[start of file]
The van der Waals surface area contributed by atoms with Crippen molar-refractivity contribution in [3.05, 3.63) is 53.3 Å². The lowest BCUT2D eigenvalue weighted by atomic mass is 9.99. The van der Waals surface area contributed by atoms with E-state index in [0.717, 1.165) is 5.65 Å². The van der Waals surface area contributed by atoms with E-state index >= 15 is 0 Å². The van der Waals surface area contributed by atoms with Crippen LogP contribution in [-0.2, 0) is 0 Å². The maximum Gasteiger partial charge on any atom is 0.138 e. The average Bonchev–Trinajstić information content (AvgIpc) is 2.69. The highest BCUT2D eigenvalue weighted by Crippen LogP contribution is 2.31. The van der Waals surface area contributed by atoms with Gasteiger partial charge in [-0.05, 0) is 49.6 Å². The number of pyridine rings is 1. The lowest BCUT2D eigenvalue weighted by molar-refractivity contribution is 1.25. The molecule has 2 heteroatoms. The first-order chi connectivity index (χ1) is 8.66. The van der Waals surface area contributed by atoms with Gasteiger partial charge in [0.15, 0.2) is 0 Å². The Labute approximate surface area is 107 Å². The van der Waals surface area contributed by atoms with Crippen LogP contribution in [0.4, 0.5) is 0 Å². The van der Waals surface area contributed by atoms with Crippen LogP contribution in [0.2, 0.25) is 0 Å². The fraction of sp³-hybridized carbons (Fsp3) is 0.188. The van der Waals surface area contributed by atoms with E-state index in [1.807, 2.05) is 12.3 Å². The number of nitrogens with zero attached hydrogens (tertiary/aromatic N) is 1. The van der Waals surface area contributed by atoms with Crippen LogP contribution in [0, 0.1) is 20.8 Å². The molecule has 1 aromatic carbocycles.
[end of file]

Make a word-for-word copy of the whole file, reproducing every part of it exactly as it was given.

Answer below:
The van der Waals surface area contributed by atoms with Crippen molar-refractivity contribution in [3.05, 3.63) is 53.3 Å². The lowest BCUT2D eigenvalue weighted by atomic mass is 9.99. The van der Waals surface area contributed by atoms with E-state index in [0.717, 1.165) is 5.65 Å². The van der Waals surface area contributed by atoms with E-state index >= 15 is 0 Å². The van der Waals surface area contributed by atoms with Crippen LogP contribution in [-0.2, 0) is 0 Å². The maximum Gasteiger partial charge on any atom is 0.138 e. The average Bonchev–Trinajstić information content (AvgIpc) is 2.69. The highest BCUT2D eigenvalue weighted by Crippen LogP contribution is 2.31. The van der Waals surface area contributed by atoms with Gasteiger partial charge in [-0.05, 0) is 49.6 Å². The number of pyridine rings is 1. The lowest BCUT2D eigenvalue weighted by molar-refractivity contribution is 1.25. The molecule has 2 heteroatoms. The first-order chi connectivity index (χ1) is 8.66. The van der Waals surface area contributed by atoms with Gasteiger partial charge in [0.15, 0.2) is 0 Å². The Labute approximate surface area is 107 Å². The van der Waals surface area contributed by atoms with Crippen LogP contribution in [0.4, 0.5) is 0 Å². The van der Waals surface area contributed by atoms with Crippen LogP contribution in [0.2, 0.25) is 0 Å². The fraction of sp³-hybridized carbons (Fsp3) is 0.188. The van der Waals surface area contributed by atoms with E-state index in [1.807, 2.05) is 12.3 Å². The number of nitrogens with zero attached hydrogens (tertiary/aromatic N) is 1. The van der Waals surface area contributed by atoms with Crippen LogP contribution in [0, 0.1) is 20.8 Å². The molecule has 1 aromatic carbocycles.